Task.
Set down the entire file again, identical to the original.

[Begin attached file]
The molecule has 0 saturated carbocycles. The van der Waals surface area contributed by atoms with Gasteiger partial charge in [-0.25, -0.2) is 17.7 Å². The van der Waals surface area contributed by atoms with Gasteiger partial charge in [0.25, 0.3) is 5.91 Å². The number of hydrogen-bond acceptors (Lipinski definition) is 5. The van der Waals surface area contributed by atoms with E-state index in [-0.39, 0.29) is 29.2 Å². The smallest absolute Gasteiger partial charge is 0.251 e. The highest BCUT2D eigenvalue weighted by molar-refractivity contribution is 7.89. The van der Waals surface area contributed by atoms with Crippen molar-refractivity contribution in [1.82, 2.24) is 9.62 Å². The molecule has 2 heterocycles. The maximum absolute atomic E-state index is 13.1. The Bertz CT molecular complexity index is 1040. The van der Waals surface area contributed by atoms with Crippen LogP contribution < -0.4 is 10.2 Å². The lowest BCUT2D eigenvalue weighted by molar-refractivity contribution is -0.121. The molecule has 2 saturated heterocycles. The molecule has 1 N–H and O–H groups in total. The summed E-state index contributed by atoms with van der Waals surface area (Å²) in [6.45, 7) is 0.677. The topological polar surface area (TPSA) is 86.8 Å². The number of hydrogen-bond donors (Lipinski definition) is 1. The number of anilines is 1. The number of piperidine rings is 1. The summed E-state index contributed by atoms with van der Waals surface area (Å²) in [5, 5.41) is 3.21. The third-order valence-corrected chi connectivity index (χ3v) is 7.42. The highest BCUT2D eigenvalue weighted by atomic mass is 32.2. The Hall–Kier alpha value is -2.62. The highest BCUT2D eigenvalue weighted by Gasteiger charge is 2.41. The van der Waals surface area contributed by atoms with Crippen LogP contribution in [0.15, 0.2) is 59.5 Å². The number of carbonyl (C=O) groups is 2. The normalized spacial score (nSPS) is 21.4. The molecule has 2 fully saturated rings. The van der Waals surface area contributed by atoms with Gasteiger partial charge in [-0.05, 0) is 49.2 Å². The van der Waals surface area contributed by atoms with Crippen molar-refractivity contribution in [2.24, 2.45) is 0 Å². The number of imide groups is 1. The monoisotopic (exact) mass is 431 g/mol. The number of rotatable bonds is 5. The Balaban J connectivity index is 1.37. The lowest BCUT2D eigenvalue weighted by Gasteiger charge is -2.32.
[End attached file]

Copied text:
The molecule has 0 saturated carbocycles. The van der Waals surface area contributed by atoms with Gasteiger partial charge in [-0.25, -0.2) is 17.7 Å². The van der Waals surface area contributed by atoms with Gasteiger partial charge in [0.25, 0.3) is 5.91 Å². The number of hydrogen-bond acceptors (Lipinski definition) is 5. The van der Waals surface area contributed by atoms with E-state index in [-0.39, 0.29) is 29.2 Å². The smallest absolute Gasteiger partial charge is 0.251 e. The highest BCUT2D eigenvalue weighted by molar-refractivity contribution is 7.89. The van der Waals surface area contributed by atoms with Crippen molar-refractivity contribution in [1.82, 2.24) is 9.62 Å². The molecule has 2 heterocycles. The maximum absolute atomic E-state index is 13.1. The Bertz CT molecular complexity index is 1040. The van der Waals surface area contributed by atoms with Crippen LogP contribution < -0.4 is 10.2 Å². The lowest BCUT2D eigenvalue weighted by molar-refractivity contribution is -0.121. The molecule has 2 saturated heterocycles. The molecule has 1 N–H and O–H groups in total. The summed E-state index contributed by atoms with van der Waals surface area (Å²) in [6.45, 7) is 0.677. The topological polar surface area (TPSA) is 86.8 Å². The number of hydrogen-bond donors (Lipinski definition) is 1. The number of anilines is 1. The number of piperidine rings is 1. The summed E-state index contributed by atoms with van der Waals surface area (Å²) in [5, 5.41) is 3.21. The third-order valence-corrected chi connectivity index (χ3v) is 7.42. The highest BCUT2D eigenvalue weighted by atomic mass is 32.2. The Hall–Kier alpha value is -2.62. The highest BCUT2D eigenvalue weighted by Gasteiger charge is 2.41. The van der Waals surface area contributed by atoms with Crippen LogP contribution in [0.15, 0.2) is 59.5 Å². The number of carbonyl (C=O) groups is 2. The normalized spacial score (nSPS) is 21.4. The molecule has 2 fully saturated rings. The van der Waals surface area contributed by atoms with Gasteiger partial charge in [-0.05, 0) is 49.2 Å². The van der Waals surface area contributed by atoms with Crippen molar-refractivity contribution in [2.24, 2.45) is 0 Å². The number of imide groups is 1. The monoisotopic (exact) mass is 431 g/mol. The number of rotatable bonds is 5. The Balaban J connectivity index is 1.37. The lowest BCUT2D eigenvalue weighted by Gasteiger charge is -2.32.